Dynasties Thrive At The Small School Level

When people talk about football dynasties, they are usually talking about teams like Alabama, Nebraska, and Florida. However none of those teams when in their heyday come close to even holding a candle to what two small school colleges in Ohio and Wisconsin have done.

Over the last seven seasons the University of Wisconsin-Whitewater has gone 80-5, played in six consecutive Stagg Bowls (National Title Game), and have come away with three of them. They haven’t lost a regular season game since October 25th of 2008 and currently hold a 44 game winning streak including two consecutive National Championships.


If you think that’s impressive then you need to travel to the tiny town of Alliance, OH where for the last 22 years a school known as Mount Union has been showing every team in the country what it means to be a dynasty. They have gone 278-13-1 over the last 22 seasons, won eight National Championships and have played in an unprecedented 14 Stagg Bowls over that same time frame.


Combined these two teams have accounted for a record of 358-18-1, which is a winning percentage of only .946. They have defined the word dynasty, but haven’t done it by putting four to five players into the NFL every year, haven’t done with operational budgets that reach into the millions, and haven’t done it by winning the recruiting wars for next big five star prospect.

How have they done it? Mostly through hard work, and dedication. Keep in mind that Division III teams cannot offer scholarships; they simply can’t afford them. They have to recruit on the simple basis of if you come to our school, work hard, and bust your tail we think you’ll have a shot. In fact at Mount Union they never cut a player. Mount Union’s football roster often has over 200 names on it. Most of those players will never see the field, as they are too small, too slow, or just not cut out for football. Despite all of this these kids just win.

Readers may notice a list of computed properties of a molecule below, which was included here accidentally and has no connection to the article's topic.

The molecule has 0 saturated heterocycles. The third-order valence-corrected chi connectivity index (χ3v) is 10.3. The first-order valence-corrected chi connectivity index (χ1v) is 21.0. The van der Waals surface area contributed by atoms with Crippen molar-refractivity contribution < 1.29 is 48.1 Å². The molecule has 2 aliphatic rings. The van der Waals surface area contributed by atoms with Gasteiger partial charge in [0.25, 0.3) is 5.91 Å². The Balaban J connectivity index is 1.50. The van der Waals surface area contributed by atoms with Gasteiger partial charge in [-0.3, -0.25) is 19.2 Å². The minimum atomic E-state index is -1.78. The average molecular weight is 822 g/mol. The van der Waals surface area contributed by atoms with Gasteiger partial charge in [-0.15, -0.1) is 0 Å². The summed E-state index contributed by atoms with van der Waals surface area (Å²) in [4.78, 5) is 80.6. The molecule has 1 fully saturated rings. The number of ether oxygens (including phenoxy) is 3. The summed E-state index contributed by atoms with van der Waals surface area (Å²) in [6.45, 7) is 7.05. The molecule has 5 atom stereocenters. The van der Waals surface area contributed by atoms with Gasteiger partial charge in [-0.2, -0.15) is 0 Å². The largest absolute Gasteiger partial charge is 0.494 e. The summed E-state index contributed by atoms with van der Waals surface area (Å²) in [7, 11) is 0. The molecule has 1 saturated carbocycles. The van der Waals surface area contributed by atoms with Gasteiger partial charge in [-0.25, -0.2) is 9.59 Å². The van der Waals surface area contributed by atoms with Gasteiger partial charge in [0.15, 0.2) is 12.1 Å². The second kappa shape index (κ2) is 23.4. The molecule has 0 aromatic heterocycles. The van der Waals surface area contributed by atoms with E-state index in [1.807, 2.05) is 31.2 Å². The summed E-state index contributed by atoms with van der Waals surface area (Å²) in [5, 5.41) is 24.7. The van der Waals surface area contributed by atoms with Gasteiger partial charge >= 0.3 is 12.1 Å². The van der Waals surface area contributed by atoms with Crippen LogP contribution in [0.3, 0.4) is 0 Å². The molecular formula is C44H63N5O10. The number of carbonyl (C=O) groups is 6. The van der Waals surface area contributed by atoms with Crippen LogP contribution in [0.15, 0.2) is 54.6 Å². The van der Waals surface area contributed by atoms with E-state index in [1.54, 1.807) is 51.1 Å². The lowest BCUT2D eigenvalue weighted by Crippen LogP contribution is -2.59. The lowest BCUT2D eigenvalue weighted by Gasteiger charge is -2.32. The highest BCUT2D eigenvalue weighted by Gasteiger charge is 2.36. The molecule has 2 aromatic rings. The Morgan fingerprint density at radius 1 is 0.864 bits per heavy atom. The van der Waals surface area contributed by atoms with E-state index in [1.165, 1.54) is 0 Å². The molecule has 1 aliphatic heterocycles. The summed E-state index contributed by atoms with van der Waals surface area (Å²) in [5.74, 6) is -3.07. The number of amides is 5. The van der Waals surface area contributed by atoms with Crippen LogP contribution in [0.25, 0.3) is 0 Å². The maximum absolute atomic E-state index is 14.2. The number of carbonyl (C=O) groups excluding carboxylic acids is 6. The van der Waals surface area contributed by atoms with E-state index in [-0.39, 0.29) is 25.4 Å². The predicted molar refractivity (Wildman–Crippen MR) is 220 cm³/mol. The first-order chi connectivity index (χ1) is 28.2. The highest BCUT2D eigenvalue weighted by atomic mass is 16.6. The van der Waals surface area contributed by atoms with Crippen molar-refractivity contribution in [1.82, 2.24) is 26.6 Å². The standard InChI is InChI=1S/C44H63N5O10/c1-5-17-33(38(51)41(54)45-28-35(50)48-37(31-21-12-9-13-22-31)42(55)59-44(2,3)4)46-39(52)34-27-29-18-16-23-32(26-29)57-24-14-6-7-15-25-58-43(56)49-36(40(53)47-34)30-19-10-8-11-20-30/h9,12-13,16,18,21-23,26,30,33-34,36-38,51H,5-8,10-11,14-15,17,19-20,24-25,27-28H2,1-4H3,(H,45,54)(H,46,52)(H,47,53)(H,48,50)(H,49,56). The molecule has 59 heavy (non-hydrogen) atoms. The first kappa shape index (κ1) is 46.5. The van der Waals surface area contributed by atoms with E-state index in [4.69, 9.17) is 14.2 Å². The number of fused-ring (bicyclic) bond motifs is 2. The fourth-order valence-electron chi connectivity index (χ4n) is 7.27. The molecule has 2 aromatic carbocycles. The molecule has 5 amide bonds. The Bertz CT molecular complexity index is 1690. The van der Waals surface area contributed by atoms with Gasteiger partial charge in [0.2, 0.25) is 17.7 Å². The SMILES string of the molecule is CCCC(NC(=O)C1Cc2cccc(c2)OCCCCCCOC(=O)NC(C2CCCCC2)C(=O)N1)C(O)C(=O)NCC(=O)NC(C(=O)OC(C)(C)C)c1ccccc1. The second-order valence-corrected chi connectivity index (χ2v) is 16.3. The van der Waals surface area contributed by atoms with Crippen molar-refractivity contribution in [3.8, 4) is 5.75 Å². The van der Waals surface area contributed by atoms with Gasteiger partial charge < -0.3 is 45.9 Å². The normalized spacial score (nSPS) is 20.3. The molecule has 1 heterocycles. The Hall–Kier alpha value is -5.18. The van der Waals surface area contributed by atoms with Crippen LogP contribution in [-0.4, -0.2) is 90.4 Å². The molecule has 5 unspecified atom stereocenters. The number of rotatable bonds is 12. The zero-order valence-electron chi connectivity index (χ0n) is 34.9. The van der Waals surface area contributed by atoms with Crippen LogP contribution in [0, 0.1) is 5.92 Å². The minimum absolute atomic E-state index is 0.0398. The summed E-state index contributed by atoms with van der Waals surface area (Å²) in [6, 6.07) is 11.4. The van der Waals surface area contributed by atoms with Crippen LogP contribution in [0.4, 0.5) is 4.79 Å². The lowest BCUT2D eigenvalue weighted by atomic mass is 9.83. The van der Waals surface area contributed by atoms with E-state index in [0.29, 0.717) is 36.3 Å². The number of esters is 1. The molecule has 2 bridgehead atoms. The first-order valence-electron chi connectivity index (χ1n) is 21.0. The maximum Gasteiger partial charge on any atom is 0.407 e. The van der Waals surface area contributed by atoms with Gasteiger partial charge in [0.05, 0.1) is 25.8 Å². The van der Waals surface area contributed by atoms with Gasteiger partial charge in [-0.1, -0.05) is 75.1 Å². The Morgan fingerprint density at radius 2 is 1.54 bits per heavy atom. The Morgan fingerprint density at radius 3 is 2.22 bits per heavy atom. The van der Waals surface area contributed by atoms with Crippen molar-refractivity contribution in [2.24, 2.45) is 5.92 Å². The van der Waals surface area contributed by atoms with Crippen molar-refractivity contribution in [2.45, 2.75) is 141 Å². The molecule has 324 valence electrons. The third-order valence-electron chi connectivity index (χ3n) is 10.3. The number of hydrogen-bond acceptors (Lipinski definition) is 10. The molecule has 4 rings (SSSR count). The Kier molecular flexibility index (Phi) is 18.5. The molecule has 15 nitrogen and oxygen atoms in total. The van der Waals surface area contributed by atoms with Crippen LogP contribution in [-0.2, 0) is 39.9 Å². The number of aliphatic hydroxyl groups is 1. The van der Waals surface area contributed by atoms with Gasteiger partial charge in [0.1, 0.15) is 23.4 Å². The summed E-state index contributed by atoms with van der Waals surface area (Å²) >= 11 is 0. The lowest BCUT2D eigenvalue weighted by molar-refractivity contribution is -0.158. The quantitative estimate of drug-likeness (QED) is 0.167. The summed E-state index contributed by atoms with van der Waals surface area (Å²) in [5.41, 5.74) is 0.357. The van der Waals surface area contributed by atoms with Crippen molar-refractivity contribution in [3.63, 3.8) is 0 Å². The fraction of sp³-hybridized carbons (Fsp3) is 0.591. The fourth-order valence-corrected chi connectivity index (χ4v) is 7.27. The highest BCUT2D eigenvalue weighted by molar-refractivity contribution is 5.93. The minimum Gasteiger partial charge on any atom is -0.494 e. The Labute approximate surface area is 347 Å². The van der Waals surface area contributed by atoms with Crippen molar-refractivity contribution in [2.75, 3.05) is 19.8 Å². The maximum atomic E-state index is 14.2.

This however is Division III. This is place where dreams really do come true of players walking through that tunnel on Saturday’s in front of the home crowd rooting them on. In recent years more attention has come to these two schools as ESPN has added the Stagg Bowl to their TV lineup. The NFL has even begun take interest in some of their players. That’s why you’ve seen Mount Union alums Pierre Garcon and Cecil Shots get drafted recently and why you’ll see Wisconsin-Whitewater RB Levell Coppage in an NFL camp come next summer.

So that brings us to the same question we’ve been asking ourselves for five straight years now. Will anybody knock off either of these two giants?

The answer is simply no. Both teams are off to 5-0 starts and both have done so in dominating fashion. Neither team is allowing over 10 points per game on average. Both offenses are just chewing through opposing defenses and both teams are averaging over 475 yards of offense per game.

What’s scary about what these teams are doing is the fashion in which they are doing it. Both feature such a balanced look that is very tough to stop and account for. Wisconsin-Whitewater is featuring an attack that is gaining 52% of its yardage on the ground, while Mount Union is actually average 55% of their yardage that way. How anybody can scheme against these two teams is beyond me.

In the end both of these teams are on a collision course for a seventh consecutive meeting come December 16th in Salem, Va. So set your calendars now. If you want to see how football is really meant to be played, if you really want to see and feel greatness, tune in to ESPNU that night, I promise you won’t walk away disappointed.

Matthew Elder writes a once weekly feature on small school college football, which runs every Monday at Crystal Ball Run. Follow him on Twitter @MatthewCElder.

About Aaron Torres

Aaron Torres works for Fox Sports, and was previously a best-selling author of the book 'The Unlikeliest Champion.' He currently uses Aaron Torres Sports to occasionally weigh-in on the biggest stories from around sports. He has previously done work for such outlets as Sports Illustrated, SB Nation and Slam Magazine.